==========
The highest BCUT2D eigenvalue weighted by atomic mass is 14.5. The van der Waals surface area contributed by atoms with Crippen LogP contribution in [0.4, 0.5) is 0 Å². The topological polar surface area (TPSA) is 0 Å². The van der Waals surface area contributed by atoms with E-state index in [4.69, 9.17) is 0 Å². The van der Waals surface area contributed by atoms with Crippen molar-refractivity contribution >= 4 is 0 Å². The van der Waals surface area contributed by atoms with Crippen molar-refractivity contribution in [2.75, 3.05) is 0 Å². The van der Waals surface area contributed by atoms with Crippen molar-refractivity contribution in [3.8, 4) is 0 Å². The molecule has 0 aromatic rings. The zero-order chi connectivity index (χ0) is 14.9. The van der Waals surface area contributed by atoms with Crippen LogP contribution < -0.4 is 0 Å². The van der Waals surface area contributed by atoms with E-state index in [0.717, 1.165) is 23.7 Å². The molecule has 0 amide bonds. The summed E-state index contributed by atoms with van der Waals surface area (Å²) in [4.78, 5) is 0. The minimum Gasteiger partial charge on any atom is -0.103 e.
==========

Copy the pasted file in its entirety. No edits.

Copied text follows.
The highest BCUT2D eigenvalue weighted by atomic mass is 14.5. The van der Waals surface area contributed by atoms with Crippen LogP contribution in [0.4, 0.5) is 0 Å². The topological polar surface area (TPSA) is 0 Å². The van der Waals surface area contributed by atoms with E-state index in [4.69, 9.17) is 0 Å². The van der Waals surface area contributed by atoms with Crippen molar-refractivity contribution >= 4 is 0 Å². The van der Waals surface area contributed by atoms with Crippen molar-refractivity contribution in [2.75, 3.05) is 0 Å². The van der Waals surface area contributed by atoms with Crippen molar-refractivity contribution in [3.8, 4) is 0 Å². The molecule has 0 aromatic rings. The zero-order chi connectivity index (χ0) is 14.9. The van der Waals surface area contributed by atoms with Crippen LogP contribution < -0.4 is 0 Å². The van der Waals surface area contributed by atoms with E-state index in [0.717, 1.165) is 23.7 Å². The molecule has 0 amide bonds. The summed E-state index contributed by atoms with van der Waals surface area (Å²) in [4.78, 5) is 0. The minimum Gasteiger partial charge on any atom is -0.103 e.